Posts Tagged ‘Running In The Dark

18
Jan
14

a sentimental story

Winter evenings mean that I will often forego my usual canal towpath route in favour of more well-lit paths. A few times, 11 year old SonNumberOne has asked to run with me. Because I will generally run about 10-12km in the evening, I have politely declined but suggested that he cycle with me whilst I run. This is great for both of us as he enjoys going out on his bike in the dark and I have someone to talk to whilst pounding the streets.

A few weeks back, SonNumberOne once again asked if he could come out and run with me. As it was relatively early, I agreed and we settled on a looping course that meant we had a number of opportunities to cut the run short if he began to get too tired. He has run a couple of 2k kids races and we have attempted 4kms (at his request), but these were stopping and starting runs and I could see that he was struggling.

Tonight however, he was adamant that he wanted to run 10kms – I said that we could try but that at any point, we could cut the run short if he was getting tired. We set off and I fully believed we’d get to 5km and he would say he’d had enough. We chatted through the first couple of kilometres and I gave him the choice of stopping at 2kms or carrying on – if we carried on, we would not be able to stop again until 5km. He chose to push on and we set off up a long unlit hill with just our torches to guide us. Again at the top, we could have cut the run short but he was determined to continue. He began to slow but was  desperate not to stop and walk so we carried on. As we got towards another fork in the route where we could have taken one of 2 routes, I again gave him the choice which way to go. This time he chose to finish the run so we turned right and headed home. We covered 9kms and he ran all the way. Not bad for an 11 year old who hasn’t run any sort of substantial distance for about 4 months! I really enjoyed having him run with me and he has asked if we can do it again.

And, without being too saccharine, there are 2 morals to this story:

1) As unlikely as it may seem, at some point and for however briefly, you will become a role-model for your kids so try to be a good one.

2) Your kids are probably more capable of some things than you think

13
Nov
12

Working… Like a dog

People often comment that they feel a little lost after completing a big race. There is a gap in their life as they are no longer training for a specific event and the event they had been working towards has passed. I think I may have experienced this a tiny bit but before I had time to recognise it, I started a new job and that has filled the time that would have been spent training and thinking about the upcoming race. It has filled it with work. Lots and lots of work. And commuting.

Commuting was something that I hadn’t done in a long while: my previous position was mostly home based and when I did need to travel, it was mostly on my own terms and outside of rush hour. So to be hurled back into an hour each way motorcycle commute was a bit of a shock. Now, don’t get me wrong, a motorcycle commute is one of the finest ways to get to work (weather permitting) but I’d forgotten how much I take my life in my hands each time I put the crash helmet on and set off on the bike. Cars pulling out in front of you, drivers opening their doors as you whizz alongside them, abuse from van drivers as you nip past whilst they are stuck in traffic.

Even with my wonderful motorcycle commute, it means I am out of the house for usually 12 hours every day leaving not much time left for being a Dad, a husband, oh, and a runner.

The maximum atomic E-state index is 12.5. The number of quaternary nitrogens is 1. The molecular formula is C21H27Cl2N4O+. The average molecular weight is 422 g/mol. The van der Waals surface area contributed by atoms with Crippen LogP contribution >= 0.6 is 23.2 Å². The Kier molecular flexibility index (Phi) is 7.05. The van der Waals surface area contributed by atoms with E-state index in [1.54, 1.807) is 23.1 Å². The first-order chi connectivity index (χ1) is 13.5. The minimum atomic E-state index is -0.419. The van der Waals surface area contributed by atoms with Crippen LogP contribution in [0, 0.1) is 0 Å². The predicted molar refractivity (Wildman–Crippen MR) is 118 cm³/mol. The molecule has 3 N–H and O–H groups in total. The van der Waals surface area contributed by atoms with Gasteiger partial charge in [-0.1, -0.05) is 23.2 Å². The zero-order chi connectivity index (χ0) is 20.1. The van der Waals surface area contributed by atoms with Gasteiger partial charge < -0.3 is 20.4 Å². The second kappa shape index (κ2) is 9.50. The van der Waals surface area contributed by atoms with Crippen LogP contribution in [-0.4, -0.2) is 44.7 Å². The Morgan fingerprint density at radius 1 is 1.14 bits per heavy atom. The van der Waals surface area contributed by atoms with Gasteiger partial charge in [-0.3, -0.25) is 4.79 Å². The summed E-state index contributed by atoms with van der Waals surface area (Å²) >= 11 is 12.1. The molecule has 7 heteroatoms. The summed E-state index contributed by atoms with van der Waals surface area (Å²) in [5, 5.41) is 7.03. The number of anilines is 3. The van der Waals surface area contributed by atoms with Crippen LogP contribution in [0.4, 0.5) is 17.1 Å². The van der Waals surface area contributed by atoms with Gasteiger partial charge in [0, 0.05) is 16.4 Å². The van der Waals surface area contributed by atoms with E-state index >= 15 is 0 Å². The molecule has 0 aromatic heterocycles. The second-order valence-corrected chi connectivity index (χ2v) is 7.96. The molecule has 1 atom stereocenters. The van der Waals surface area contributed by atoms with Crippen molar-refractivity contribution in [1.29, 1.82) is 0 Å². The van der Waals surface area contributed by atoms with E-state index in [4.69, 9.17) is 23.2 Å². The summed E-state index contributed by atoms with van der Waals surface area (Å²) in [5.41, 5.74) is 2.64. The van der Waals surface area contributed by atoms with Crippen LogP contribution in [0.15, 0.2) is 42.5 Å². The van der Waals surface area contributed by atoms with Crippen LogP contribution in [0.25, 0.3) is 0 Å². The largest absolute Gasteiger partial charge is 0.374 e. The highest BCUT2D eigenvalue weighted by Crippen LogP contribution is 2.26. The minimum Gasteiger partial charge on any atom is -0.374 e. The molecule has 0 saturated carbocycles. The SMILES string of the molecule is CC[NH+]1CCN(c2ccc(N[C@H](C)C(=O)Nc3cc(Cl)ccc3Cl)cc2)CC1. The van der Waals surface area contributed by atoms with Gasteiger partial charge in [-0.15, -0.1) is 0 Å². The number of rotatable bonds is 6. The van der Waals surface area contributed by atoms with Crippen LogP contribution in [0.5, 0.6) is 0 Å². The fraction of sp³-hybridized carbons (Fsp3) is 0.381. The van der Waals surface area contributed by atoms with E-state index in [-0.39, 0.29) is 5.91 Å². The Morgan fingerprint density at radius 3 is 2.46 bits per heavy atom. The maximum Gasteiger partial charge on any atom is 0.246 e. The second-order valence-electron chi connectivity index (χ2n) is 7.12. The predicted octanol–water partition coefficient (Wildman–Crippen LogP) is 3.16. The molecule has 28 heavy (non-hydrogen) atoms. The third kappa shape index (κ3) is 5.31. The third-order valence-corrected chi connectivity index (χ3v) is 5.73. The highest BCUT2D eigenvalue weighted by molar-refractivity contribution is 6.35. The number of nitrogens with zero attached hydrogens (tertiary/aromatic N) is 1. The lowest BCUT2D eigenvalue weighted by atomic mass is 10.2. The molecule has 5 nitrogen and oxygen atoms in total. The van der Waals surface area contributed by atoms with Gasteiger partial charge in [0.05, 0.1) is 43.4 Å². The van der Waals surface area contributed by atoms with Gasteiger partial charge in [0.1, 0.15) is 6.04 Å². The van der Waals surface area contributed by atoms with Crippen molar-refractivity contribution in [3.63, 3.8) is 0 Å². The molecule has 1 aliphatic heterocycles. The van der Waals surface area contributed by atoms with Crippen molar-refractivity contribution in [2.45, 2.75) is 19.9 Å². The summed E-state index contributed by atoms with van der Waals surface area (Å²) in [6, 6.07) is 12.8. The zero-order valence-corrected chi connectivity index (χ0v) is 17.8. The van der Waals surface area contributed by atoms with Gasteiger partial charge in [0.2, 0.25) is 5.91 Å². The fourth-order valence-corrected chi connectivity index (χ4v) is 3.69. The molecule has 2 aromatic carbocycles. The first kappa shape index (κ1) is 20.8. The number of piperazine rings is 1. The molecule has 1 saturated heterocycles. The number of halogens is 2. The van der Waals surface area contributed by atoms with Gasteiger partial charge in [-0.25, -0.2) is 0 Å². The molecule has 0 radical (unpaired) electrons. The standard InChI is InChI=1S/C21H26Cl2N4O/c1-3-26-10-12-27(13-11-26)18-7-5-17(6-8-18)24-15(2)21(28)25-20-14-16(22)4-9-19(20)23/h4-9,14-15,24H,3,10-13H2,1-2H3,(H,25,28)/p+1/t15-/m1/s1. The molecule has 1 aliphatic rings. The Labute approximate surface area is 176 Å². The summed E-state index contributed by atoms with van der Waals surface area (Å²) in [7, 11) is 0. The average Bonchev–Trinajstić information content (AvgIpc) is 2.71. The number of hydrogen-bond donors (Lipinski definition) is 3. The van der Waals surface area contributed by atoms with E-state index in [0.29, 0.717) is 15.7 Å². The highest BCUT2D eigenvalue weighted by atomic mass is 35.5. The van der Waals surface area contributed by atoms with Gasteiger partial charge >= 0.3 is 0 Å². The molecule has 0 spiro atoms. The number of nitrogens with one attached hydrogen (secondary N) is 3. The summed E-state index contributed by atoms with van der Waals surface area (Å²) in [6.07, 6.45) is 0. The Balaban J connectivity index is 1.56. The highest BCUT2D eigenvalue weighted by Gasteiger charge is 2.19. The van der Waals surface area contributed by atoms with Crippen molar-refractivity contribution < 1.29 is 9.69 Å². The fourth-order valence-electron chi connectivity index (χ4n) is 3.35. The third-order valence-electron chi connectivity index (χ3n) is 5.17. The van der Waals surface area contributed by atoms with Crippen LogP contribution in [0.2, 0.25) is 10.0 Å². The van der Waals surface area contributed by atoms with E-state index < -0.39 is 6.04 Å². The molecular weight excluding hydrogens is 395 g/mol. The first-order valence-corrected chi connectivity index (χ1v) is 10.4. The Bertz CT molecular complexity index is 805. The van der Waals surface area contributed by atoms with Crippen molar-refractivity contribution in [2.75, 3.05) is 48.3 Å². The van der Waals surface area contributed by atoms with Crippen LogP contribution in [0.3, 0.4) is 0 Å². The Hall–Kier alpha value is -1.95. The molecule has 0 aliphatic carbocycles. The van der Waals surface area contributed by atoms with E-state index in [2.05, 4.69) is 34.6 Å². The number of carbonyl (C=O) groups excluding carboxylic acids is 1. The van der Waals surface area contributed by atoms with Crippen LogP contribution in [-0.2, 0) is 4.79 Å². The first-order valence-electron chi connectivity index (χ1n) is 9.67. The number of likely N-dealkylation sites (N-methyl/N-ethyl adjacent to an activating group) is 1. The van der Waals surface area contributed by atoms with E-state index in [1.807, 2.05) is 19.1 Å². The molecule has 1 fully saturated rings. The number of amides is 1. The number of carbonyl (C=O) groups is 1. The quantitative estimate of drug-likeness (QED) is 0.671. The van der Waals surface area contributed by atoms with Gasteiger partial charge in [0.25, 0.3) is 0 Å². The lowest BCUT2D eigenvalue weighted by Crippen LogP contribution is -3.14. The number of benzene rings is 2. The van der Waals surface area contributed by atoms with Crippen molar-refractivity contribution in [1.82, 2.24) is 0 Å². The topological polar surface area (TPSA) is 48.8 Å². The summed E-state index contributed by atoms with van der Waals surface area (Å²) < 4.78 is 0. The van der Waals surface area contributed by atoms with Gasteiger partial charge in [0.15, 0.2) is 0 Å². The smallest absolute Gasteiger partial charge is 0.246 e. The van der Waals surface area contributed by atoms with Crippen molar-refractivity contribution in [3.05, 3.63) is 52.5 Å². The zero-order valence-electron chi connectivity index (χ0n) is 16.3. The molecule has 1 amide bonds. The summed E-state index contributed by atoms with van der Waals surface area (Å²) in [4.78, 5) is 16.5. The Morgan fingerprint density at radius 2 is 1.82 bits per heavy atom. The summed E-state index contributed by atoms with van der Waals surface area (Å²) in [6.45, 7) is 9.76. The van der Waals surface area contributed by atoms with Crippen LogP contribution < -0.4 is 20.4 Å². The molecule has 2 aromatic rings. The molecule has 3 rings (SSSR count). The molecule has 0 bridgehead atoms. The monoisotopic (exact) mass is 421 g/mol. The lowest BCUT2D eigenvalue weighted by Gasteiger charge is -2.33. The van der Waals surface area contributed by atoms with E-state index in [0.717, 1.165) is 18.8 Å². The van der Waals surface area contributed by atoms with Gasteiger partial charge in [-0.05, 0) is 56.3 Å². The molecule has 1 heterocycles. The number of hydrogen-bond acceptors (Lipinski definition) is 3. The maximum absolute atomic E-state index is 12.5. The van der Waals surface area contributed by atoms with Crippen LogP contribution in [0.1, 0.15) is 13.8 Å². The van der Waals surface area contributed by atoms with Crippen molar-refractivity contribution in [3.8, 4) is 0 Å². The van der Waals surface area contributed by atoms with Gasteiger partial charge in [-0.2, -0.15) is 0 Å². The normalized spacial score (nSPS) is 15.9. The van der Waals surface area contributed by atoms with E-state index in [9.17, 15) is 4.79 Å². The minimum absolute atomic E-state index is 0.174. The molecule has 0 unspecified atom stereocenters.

So I have managed to squeeze in about 2 runs a week since starting the new job, one by the light of a headtorch after work one evening and then usually another longer run (17-18kms) at the weekend. What is disheartening is that I can slowly feel the fitness that I had attained whilst training for Berlin ebbing away as 18km runs feel like they’re getting tougher. Although, there might be a small light at the end of a tunnel as today I struck up a conversation with a colleague at work who was about to do a running commute 7kms back home. I asked if she ever went out for a run after work rather than just running home. She doesn’t, currently, but did seem interested when I mentioned that I might try and start getting in a few laps of Regents Park some evenings after work.

So currently not much to report on the running front although I hope that I can strike a better work/life balance that means I don’t spend my entire day working or commuting. Although, on a brighter note, Hauling My Carcass and I are working on a fiendish plan for next years European Running Adventure… watch this space.

 

05
Feb
12

dark and cold – a grim night terror review

I set off in the car for this race with a little trepidation. For a week or so people had been warning of heavy snow and all reliable sources pointed to it arriving in Aldershot by 6pm. As I left the motorway at the Aldershot exit around 4.30pm, the first few tentative, tiny flakes began to fall. I met up with Hauling My Carcass and we agreed that this was, without a doubt, the most ridiculous thing we have agreed to do to date… and there have been a few ridiculous things. Some very ridiculous.
Once we had collected our timing chips from the happy and efficient people in charge of timing chip dispensing, we sat in the car with the heater going and sighed and shook our collective heads at the absurdity of it all. It was minus something or other on the thermometer and we were about to run around an Army Vehicle Testing Track in the dark. Ironically, on the drive through Aldershot to the event, I saw a lone soldier pounding the streets in boots, combats and a khaki t-shirt… “poor bastard”, I thought, “he’s probably annoyed a superior and this is his punishment”. And yet I was about to undertake something similar, for fun. What is wrong with me???